Course catalogue doctoral education - HT20

  • Application can be done between 2020-04-15 and 2020-05-15
Application closed
Title Genetic Engineering Techniques
Course number 3172
Programme 1-Included in several programmes
Language English
Credits 3.0
Date 2019-08-26 -- 2019-09-06
Responsible KI department Department of Microbiology, Tumor and Cell Biology
Specific entry requirements
Purpose of the course The functional analysis of microbial genomes from the characterization of virulence components to characterization of secondary metabolite modules relies heavily on genetic manipulation techniques. The purpose of the course is to present and implement state-of-the-art genetic techniques for the manipulation of microbial genomes in research lectures and practical sessions using model organisms and multicellular microbial behavior (biofilm formation) as a model system. This course will also provide the participants with the theoretical knowledge to develop genetic manipulation techniques in novel microbial organisms and in the context of novel model systems. The participants will be made aware of the ethical, legislative and safety aspects of genetic manipulation techniques.
Intended learning outcomes At the end of the course the student should be able to:

- independently carry out the applied state-of-the-art genome manipulation techniques in the microbial model system(s)
- have knowledge about the various alternative random and specific genome manipulation approaches
- follow and critically judge the literature on the development of specific genome manipulation tools
- theoretically and practically develop genome manipulation approaches for novel model organisms
- theoretically and practically develop novel genome manipulation tools
- have knowledge about the biological background and molecular mechanisms of genome manipulation tools
- have knowledge about genetechnically modified organisms (GMO) legislation

- deliberately choose the appropriate tool for the desired genome manipulation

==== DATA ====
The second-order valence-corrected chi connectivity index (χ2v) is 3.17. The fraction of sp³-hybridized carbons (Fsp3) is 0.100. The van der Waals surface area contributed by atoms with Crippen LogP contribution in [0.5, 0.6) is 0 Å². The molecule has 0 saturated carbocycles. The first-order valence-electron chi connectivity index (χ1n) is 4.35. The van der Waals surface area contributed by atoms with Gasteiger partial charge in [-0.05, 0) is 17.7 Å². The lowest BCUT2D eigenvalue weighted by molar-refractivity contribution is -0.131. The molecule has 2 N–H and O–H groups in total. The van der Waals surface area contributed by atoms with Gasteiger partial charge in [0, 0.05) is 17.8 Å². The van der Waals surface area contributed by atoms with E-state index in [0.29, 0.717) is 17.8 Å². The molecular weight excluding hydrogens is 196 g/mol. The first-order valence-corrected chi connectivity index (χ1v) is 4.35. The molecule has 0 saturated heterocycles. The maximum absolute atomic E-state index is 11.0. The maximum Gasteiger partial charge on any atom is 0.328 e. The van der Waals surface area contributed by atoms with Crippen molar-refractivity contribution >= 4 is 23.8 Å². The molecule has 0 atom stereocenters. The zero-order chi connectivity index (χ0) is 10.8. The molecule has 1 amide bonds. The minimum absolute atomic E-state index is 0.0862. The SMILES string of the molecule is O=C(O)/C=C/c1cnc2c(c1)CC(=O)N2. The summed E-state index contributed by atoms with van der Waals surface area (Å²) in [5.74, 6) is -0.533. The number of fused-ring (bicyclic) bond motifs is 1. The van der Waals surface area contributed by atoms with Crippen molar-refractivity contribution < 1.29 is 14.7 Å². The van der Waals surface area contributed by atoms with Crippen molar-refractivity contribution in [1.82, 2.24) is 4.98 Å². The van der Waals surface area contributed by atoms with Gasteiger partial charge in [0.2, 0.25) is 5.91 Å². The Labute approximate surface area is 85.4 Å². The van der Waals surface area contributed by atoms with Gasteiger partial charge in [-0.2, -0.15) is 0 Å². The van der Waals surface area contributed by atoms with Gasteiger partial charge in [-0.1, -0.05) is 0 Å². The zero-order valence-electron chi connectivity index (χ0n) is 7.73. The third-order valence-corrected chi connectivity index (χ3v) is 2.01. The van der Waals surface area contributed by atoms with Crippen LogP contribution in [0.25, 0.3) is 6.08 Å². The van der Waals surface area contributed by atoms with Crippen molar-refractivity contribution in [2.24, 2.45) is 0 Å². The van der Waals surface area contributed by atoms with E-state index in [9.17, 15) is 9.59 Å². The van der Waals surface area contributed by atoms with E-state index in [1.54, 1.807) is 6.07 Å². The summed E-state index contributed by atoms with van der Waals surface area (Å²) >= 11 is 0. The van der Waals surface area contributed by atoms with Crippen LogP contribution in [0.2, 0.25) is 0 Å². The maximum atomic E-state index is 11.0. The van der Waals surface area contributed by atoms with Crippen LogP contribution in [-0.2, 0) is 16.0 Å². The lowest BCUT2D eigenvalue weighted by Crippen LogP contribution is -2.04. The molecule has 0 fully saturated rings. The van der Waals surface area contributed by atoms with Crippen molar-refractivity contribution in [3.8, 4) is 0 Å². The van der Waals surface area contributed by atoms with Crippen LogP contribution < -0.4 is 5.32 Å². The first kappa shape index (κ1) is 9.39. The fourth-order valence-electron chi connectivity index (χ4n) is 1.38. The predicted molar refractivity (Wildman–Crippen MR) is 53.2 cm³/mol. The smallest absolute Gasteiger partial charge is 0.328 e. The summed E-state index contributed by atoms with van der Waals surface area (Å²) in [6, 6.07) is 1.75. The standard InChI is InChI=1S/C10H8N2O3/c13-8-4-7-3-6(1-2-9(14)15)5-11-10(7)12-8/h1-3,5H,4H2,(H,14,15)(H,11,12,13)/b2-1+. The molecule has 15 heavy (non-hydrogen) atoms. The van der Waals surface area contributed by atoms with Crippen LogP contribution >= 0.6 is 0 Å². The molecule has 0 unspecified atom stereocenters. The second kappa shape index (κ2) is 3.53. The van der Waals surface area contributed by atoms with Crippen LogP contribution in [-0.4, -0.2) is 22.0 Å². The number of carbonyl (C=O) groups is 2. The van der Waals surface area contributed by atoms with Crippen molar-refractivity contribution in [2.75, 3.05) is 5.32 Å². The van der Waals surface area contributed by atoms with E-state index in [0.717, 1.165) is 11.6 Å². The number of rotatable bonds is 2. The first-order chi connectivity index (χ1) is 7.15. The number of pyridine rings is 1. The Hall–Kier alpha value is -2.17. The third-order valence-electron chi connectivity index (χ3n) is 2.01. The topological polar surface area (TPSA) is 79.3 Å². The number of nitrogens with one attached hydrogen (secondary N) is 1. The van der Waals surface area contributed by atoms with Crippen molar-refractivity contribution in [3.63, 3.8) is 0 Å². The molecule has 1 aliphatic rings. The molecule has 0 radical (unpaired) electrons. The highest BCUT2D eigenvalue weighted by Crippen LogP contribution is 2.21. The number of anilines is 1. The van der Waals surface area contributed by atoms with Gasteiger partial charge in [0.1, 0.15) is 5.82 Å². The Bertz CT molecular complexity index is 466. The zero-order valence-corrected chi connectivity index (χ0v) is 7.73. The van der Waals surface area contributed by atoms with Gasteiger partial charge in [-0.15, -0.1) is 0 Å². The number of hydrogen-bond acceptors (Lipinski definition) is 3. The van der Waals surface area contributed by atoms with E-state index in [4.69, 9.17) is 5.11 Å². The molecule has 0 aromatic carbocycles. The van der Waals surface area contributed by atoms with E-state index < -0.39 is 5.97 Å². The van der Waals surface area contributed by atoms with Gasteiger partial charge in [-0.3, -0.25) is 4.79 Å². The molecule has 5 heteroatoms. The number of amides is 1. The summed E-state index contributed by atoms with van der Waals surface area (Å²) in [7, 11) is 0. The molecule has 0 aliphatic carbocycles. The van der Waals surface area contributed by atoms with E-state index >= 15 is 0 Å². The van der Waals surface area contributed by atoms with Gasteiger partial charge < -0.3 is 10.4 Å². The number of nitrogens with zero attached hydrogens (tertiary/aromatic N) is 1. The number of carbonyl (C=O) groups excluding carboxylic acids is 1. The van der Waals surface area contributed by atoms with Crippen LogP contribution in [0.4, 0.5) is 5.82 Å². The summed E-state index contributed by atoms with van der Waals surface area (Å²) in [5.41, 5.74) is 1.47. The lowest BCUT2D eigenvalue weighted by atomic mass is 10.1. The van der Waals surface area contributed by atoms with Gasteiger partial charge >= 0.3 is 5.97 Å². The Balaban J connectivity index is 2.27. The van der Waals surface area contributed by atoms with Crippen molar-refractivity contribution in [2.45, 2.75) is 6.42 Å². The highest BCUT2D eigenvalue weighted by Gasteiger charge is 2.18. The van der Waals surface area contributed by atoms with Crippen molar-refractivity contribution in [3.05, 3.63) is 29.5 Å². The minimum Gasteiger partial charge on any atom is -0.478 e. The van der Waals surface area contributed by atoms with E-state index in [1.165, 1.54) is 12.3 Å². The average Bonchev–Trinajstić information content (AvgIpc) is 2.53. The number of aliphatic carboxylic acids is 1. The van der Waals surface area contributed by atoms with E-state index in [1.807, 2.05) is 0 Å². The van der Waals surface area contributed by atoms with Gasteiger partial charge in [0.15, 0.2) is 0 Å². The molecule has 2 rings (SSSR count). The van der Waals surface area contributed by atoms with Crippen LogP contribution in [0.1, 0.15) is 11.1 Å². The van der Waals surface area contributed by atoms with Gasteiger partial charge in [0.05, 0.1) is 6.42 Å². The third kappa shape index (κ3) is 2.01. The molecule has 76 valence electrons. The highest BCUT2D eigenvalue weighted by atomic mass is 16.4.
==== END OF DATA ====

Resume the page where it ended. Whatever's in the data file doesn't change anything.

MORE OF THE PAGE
- deliberately develop suitable genome manipulation tools
- deliberately practically implement GMO legislation for a safe working environment
Contents of the course Lectures on genetic tools, their original underlying biological impact and molecular mechanisms of action. As such, the lectures will cover, for example, strategies to develop manipulation strategies for organisms, cloning strategies, CRISPR/Cas for microbial and eukaryotic genome manipulation, recombinases and recombination, transposases, DNA replication, DNA repair mechanisms and restriction-modification systems.
Hands-on work including, for example, in vivo cloning, single nucleotide exchange strategies to random transposon mutagenesis will be covered.
Teaching and learning activities Lectures, laboratory work, documentation, seminars, IT-applications and home work.
Compulsory elements Lectures, laboratory work and seminars are compulsory. Absence (less than 10% of course time) can be compensated for by the performance of alternative elements according to agreement.
Examination Examination will be in the form of written documentation of experimental results and discussion, oral presentation of results and a short written questionnaire.
Literature and other teaching material Thomason LC, Sawitzke JA, Li X, Costantino N, Court DL. Recombineering:
genetic engineering in bacteria using homologous recombination. Curr Protoc Mol Biol. 2014, 106:1.16.1-39.
van Kessel JC, Hatfull GF. Efficient point mutagenesis in mycobacteria using
single-stranded DNA recombineering: characterization of antimycobacterial drug targets. Mol Microbiol. 2008, 67(5):1094-107.
Tellier M, Bouuaert CC, Chalmers R. Mariner and the ITm Superfamily of
Transposons. Microbiol Spectr. 2015, 3(2):MDNA3-0033-2014.. doi:
Thomason LC, Costantino N, Court DL. Examining a DNA Replication Requirement for Bacteriophage ¿ Red- and Rac Prophage RecET-Promoted Recombination in Escherichia coli. MBio. 2016, 7(5). pii: e01443-16.

A laboratory manual and additional literature will be distributed at the beginning of the course.
Number of students 10 - 30
Selection of students Selection will be based on 1) the relevance of the course syllabus for the applicant's doctoral project (according to written motivation), 2) date for registration as a doctoral student (priority given to earlier registration date)
More information Course hours: 9:00-16:30, Monday to Friday.

Course address: Scheele laboratory, Scheeles väg 2, Campus Solna

The course is given jointly by the doctoral programmes Cell Biology and Genetics (CBG) and Biology of infections and global health (BIGH),
Additional course leader Mark Gomelsky, Jim Sawitzke.
Latest course evaluation Not available
Course responsible Ute Römling
Department of Microbiology, Tumor and Cell Biology
Contact person Shady Kamal
Institutionen för mikrobiologi, tumör- och cellbiologi